We wish to put it on record that the cause of crisis in tertiary institutions is not the presence of virile students’ unionism but government habit of imposing anti-poor education policies on students, coupled with despotism of the management of tertiary institutions. Against this background, the Students’ Union Activities (Control and Regulation) Amendment Bill 2008 since it seek to put more powers in the hands of the Governing Council to victimize student activists is bound to create more intractable crisis on campuses.
OUR PROPOSALS: Instead of empowering the Governing Councils to victimize students, we propose that all the undemocratic provisions indentified above must be deleted and replaced with provisions that capture the following points:
(1)   Full democratization of the decision-making organs of Universities and other institution of learning through the involvement of elected representatives of students, staff unions, parents and the host communities in the senate, Governing Council and other organs vested with the duties of running the schools. This only can guarantee judicious use of funds and also conducive learning environment.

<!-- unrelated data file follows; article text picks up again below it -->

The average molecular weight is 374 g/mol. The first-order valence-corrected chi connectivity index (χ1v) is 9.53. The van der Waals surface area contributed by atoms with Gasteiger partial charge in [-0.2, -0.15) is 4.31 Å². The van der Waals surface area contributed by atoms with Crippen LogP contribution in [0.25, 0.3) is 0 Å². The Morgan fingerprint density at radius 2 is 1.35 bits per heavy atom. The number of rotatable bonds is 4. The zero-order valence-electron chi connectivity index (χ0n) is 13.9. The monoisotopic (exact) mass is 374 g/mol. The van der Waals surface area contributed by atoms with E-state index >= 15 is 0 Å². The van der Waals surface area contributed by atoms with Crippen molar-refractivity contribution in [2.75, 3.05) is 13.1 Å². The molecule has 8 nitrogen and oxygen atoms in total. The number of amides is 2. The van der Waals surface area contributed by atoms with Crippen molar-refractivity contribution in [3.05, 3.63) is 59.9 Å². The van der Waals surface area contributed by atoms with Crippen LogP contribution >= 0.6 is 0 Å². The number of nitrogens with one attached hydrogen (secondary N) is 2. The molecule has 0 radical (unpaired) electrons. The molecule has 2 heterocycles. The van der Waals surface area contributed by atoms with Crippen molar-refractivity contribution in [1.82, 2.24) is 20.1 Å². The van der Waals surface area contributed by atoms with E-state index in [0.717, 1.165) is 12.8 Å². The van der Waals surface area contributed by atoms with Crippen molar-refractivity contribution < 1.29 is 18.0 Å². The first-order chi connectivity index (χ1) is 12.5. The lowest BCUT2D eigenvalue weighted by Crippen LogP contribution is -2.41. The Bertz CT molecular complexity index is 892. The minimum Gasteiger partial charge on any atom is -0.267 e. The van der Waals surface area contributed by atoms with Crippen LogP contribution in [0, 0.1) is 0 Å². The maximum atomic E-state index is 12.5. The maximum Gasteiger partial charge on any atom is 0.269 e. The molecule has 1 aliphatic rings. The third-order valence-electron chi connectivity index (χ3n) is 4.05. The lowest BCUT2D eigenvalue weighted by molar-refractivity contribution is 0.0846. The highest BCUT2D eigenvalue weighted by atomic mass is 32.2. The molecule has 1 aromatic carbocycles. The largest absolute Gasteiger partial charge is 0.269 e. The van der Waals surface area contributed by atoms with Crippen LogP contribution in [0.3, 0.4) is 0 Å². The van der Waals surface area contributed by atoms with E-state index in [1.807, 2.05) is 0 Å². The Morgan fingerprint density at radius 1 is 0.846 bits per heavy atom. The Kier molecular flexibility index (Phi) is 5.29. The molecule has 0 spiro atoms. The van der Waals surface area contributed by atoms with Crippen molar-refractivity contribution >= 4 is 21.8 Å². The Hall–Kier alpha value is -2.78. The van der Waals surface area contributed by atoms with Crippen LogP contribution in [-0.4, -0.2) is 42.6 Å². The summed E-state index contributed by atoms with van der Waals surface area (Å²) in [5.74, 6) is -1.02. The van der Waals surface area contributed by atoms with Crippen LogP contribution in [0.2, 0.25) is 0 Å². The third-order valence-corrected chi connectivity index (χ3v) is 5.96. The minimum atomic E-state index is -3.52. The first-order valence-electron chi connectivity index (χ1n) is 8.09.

(2)   All offices in the Management of the Universities and institutions of higher learning must be elective with opportunity given to students, staff and the campus community to democratically determine those who should run their affairs.
(3)   The financial status of the Universities and all institutions of higher learning must be open to the public most especially members of the campus community. Such financial statements must be published, audited and probed from time to time.
(4)   All vindictive disciplinary panels must be disbanded. The process of applying discipline must be democratic through the involvement of representatives of students and staff unions in fact finding and disciplinary panels.
(5)    All politically victimized student and Staff Union leaders must be reinstated. Notable cases are Akinola Saburi, Orgumah Andrew Segun and Muyiwa Aderibigbe who were former leaders of the Students’ Union of the Obafemi Awolowo University and have been expelled for several years now because they kicked against the excesses of the Authority of the University. Also, the case of the sacked 44 lecturers at the University of Ilorin must be resolved in order to relax the atmosphere of terror on the campuses.